What we see is how we are: New paradigms in visual researchReportar como inadecuado

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As most sensory modalities, the visual system needs to deal with very fast changes in the environment.Instead of processing all sensory stimuli, the brain is able to construct a perceptual experience by combiningselected sensory input with an ongoing internal activity. Thus, the study of visual perception needs to beapproached by examining not only the physical properties of stimuli, but also the brain’s ongoing dynamicalstates onto which these perturbations are imposed. At least three different models account for this internaldynamics. One model is based on cardinal cells where the activity of few cells by itself constitutes theneuronal correlate of perception, while a second model is based on a population coding that states that theneuronal correlate of perception requires distributed activity throughout many areas of the brain. A thirdproposition, known as the temporal correlation hypothesis states that the distributed neuronal populationsthat correlate with perception, are also defined by synchronization of the activity on a millisecond timescale. This would serve to encode contextual information by defining relations between the features of visualobjects. If temporal properties of neural activity are important to establish the neural mechanisms ofperception, then the study of appropriate dynamical stimuli should be instrumental to determine how thesesystems operate. The use of natural stimuli and natural behaviors such as free viewing, which features fastchanges of internal brain states as seen by motor markers, is proposed as a new experimental paradigm tostudy visual perception.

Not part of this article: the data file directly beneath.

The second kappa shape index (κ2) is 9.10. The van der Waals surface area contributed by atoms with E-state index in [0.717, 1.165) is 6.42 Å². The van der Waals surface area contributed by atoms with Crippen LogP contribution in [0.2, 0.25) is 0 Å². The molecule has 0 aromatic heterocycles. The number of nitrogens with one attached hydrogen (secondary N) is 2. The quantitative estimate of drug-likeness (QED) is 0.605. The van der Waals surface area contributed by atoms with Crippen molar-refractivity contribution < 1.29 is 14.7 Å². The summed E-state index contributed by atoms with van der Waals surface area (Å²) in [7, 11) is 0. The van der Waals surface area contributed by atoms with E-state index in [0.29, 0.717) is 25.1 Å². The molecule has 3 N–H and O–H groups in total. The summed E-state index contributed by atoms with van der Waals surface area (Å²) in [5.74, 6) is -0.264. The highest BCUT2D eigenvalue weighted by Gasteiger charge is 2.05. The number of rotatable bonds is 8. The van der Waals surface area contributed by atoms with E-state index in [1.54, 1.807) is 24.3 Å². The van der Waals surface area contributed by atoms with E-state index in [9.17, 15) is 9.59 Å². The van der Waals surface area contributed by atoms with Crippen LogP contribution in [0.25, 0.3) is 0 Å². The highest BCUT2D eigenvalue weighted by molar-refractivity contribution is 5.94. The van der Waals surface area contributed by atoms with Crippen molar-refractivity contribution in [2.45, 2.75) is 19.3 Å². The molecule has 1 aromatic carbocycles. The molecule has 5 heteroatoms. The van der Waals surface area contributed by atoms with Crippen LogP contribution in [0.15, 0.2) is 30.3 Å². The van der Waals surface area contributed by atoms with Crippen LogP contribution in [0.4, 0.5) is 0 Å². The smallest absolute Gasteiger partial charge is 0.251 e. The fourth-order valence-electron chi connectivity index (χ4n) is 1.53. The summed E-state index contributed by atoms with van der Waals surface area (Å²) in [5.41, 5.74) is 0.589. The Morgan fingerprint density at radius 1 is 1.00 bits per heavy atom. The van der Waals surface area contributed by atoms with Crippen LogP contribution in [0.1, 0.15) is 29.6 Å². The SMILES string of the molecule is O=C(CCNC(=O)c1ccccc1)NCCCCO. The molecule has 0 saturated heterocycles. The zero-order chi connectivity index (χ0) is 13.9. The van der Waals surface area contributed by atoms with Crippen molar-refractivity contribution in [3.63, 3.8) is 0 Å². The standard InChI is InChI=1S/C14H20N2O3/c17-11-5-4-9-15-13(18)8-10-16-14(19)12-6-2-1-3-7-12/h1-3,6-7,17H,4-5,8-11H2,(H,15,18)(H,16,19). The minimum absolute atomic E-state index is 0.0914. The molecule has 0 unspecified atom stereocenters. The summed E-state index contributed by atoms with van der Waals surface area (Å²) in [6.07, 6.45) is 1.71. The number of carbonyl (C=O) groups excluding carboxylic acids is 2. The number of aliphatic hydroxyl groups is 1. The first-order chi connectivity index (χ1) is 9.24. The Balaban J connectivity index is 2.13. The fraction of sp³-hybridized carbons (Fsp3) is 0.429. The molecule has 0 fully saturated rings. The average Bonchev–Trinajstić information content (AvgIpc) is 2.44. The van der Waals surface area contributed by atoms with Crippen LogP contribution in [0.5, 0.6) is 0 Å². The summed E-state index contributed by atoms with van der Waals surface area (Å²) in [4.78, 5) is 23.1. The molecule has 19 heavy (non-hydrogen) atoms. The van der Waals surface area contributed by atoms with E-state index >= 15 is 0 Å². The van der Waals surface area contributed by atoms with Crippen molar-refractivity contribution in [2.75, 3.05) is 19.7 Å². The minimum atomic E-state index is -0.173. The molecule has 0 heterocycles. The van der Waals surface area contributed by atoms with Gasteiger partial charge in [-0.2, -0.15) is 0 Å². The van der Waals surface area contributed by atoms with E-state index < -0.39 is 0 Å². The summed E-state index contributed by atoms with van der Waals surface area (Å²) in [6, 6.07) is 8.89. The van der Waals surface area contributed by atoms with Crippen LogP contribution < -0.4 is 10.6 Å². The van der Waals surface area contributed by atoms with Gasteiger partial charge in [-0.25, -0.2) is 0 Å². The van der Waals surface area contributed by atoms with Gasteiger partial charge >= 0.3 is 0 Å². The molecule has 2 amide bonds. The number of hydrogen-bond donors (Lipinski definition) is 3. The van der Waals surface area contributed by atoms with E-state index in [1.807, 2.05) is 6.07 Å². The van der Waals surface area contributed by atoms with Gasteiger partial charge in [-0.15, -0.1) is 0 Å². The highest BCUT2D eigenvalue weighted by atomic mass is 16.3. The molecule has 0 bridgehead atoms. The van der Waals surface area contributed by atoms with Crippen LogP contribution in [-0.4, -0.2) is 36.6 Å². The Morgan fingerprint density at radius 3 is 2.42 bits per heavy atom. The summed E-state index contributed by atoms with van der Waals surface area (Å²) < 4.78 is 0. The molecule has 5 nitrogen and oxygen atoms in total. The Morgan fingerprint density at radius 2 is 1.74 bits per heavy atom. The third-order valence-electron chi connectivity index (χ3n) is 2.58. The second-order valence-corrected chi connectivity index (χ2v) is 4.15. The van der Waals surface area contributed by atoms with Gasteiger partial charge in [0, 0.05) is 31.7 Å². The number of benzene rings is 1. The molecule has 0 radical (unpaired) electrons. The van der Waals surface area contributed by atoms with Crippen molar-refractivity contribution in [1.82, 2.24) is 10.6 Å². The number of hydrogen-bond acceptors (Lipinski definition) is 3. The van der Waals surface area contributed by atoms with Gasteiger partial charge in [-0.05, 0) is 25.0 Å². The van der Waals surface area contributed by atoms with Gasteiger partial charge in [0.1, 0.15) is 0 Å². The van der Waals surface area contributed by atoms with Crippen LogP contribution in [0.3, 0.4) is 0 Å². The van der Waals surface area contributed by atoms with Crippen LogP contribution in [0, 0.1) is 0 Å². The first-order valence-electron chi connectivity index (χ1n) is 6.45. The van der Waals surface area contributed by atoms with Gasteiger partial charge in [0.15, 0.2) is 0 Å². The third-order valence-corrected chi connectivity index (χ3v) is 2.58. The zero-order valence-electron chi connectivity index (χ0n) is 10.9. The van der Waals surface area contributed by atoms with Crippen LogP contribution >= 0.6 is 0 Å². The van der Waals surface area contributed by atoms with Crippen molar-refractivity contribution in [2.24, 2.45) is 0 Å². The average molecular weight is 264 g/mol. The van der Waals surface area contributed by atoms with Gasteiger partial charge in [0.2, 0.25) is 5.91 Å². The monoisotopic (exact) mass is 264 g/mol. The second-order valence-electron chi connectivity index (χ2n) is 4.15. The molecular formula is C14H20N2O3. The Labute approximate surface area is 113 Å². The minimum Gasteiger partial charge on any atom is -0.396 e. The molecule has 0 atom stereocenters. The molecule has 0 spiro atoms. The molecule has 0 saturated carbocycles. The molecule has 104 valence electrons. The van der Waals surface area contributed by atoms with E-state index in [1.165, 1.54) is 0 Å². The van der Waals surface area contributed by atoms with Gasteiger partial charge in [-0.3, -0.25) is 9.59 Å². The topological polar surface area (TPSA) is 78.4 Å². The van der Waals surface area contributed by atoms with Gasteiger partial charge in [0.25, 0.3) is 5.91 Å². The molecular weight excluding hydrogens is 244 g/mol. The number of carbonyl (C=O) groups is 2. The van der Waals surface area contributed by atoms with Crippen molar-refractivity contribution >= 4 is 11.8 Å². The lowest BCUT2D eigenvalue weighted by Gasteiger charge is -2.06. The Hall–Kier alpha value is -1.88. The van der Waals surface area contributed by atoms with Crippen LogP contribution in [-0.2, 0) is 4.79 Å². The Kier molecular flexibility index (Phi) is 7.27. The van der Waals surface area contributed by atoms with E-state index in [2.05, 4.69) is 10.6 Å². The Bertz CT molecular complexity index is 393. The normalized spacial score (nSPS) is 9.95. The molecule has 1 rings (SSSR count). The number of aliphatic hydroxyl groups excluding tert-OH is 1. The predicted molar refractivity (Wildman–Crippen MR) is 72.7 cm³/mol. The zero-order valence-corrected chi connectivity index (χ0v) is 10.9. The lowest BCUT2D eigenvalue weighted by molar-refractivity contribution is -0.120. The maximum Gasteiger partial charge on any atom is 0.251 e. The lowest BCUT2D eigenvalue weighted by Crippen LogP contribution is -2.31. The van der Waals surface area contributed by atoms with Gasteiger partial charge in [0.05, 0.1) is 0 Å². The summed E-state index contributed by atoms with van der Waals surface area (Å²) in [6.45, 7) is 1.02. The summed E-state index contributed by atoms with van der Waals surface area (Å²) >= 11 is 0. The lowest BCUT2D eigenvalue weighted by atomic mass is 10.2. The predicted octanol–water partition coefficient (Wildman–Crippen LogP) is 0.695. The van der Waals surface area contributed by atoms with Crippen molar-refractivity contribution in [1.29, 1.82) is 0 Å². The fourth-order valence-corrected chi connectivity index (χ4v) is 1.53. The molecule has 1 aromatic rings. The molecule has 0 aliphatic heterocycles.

Autor: Maldonado Arbogast, Pedro; -

Fuente: http://repositorio.uchile.cl/


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